Tuesday, November 6, 2007

Xenophon (444 BCE-357 BCE)

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Wherever magistrates were appointed from among those who complied with the injunctions of the laws, Socrates considered the government to be an aristocracy.


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Xenophon, whose name literally means "strange sound," was an Athenian knight, an associate of Socrates, who is known for his chronicles of a mercenary expedition against Persia and the subsequent history of Greece. The expedition was led by Cyrus against his older brother, the Persian emperor Artaxerxes II. A battle took place at Cunaxa, where the Greeks were victorious but Cyrus was killed, and shortly thereafter their general, Clearchus of Sparta, was captured and executed. The mercenaries found themselves deep in hostile territory, far from the sea, and without leadership. But they elected new leaders, including Xenophon himself, who led them north through Armenia and back to Greece. This journey is called the Anabasis. Afterwards, Xenophon retired to Athens, but finding the city to be unfriendly, rejoined his comrades and helped the Spartans against Persia. When Athens allied with Persia against Sparta, he was banished, and spent the next few decades at Scillus, where his Anabasis was put together. Later the banishment was revoked, and Xenophon spent his last years at Athens.

Detailed Biography

Greek historian and philosophical essayist, the son of Gryllus, was born at Athens about 430 B.C. He belonged to an equestrian family of the deme of Erchia. It may be inferred from passages in the Hellenica that he fought at Arginusae (406), and that he was present at the return of Alcibiades (408), the trial of the Generals and the overthrow of the Thirty. Early in life he came under the influence of Socrates, but an active life had more attraction for him. In 401, being invited by his friend Proxenus to join the expedition of the younger Cyrus against his brother, Artaxerxes II. of Persia, he at once accepted the offer. It held out the prospect of riches and honour, while he was little likely to find favour in democratic Athens, where the knights were regarded with suspicion as having supported the Thirty. At the suggestion of Socrates, Xenophon went to Delphi to consult the oracle; but his mind was already made up, and he at once proceeded to Sardis, the place of rendezvous. Of the expedition itself he has given a full and detailed account in his Anabasis, or the Up-Country March. After the battle of Cunaxa (401), in which Cyrus lost his life, the officers in command of the Greeks were treacherously murdered by the Persian satrap Tissaphernes, with whom they were negotiating an armistice with a view to a safe return. The army was now in the heart of an unknown country, more than a thousand miles from home and in the presence of a troublesome enemy. It was decided to march northwards up the Tigris valley and make for the shores of the Euxine, on which there were several Greek colonies. Xenophon became the leading spirit of the army; he was elected an officer, and he it was who mainly directed the retreat. Part of the way lay through the wilds of Kurdistan, where they had to encounter the harassing guerrilla attacks of savage mountain tribes, and part through the highlands of Armenia and Georgia. After a five months' march they reached Trapezus [Trebizond] on the Euxine (February 400), where a tendency to demoralization began to show itself, and even Xenophon almost lost his control over the soldiery. At Cotyora he aspired to found a new colony; but the idea, not being unanimously accepted, was abandoned, and ultimately Xenophon with his Greeks arrived at Chrysopolis [Scutari] on the Bosporus, opposite Byzantium. After a brief period of service tmder a Thracian chief, Seuthes, they were finally incorporated in a Lacedaemonian army which had crossed over into Asia to wage war against the Persian satraps Tissaphemes and Pharnabazus. Xenophon, who accompanied them, captured a wealthy Persian nobleman, with his family, near Pergamum, and the ransom paid for his recovery secured Xenophon a competency for life.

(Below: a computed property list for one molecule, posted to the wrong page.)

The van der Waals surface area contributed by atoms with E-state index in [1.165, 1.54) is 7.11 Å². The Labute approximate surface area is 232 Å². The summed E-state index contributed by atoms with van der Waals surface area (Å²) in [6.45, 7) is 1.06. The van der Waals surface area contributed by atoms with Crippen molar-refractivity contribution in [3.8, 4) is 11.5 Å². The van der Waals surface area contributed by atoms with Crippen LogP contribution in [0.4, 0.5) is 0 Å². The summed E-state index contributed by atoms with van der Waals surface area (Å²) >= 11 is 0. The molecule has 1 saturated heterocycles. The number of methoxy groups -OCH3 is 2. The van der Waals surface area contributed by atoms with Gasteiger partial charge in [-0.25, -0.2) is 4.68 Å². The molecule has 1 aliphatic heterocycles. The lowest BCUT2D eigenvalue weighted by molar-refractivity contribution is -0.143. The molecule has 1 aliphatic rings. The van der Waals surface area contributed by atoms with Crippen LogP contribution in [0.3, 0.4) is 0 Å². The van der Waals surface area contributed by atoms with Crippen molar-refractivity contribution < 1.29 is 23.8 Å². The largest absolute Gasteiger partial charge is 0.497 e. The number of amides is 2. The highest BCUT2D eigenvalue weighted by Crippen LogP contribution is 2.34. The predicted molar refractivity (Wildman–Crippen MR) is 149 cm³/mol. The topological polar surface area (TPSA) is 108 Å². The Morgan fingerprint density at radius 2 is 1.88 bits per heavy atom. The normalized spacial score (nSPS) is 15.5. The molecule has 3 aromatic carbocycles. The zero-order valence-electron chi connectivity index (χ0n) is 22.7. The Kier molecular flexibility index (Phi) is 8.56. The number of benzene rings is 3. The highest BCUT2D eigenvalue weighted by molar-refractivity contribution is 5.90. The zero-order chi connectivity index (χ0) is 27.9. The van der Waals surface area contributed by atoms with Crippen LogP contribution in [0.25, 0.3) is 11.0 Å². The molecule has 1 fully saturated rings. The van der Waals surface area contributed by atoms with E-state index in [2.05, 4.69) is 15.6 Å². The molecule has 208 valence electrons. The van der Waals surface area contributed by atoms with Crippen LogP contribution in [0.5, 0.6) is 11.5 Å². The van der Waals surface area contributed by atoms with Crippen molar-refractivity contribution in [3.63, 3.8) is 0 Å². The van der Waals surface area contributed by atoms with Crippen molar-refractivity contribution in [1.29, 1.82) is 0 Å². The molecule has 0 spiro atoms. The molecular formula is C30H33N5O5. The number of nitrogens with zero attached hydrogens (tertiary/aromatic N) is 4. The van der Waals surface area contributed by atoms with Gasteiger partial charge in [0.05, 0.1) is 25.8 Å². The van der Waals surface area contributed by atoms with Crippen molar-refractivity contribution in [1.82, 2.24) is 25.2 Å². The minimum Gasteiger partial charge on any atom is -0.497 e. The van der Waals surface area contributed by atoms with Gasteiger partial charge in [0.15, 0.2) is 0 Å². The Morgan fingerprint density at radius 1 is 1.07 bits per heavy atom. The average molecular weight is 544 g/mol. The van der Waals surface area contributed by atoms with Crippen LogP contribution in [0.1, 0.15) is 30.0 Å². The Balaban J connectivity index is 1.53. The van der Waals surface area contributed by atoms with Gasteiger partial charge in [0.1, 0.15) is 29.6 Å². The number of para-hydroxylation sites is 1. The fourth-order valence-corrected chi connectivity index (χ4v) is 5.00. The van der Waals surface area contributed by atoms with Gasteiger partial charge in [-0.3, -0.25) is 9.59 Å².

On his return to Greece Xenophon served under Agesilaus, king of Sparta, at that time the chief power in the Greek world. With his native Athens and its general policy and institutions he was not in sympathy. At Coroneia (394) he fought with the Spartans against the Athenians and Thebans, for which his fellow-citizens decreed his banishment. The Spartans provided a home for him at Scillus in Elis, about two miles from Olympia; there he settled down to indulge his tastes for sport and literature. After Sparta's crushing defeat at Leuctra (371), Xenophon was driven from his home by the people of Elis. Meantime Sparta and Athens had become allies, and the Athenians repealed the decree which had condemned him to exile. There is, however, no evidence that he ever returned to his native city. According to Diogenes Laertius, he made his home at Corinth. The year of his death is not known; ail that can be said is that it was later than 355, the date of his work on the Revenues of Athens.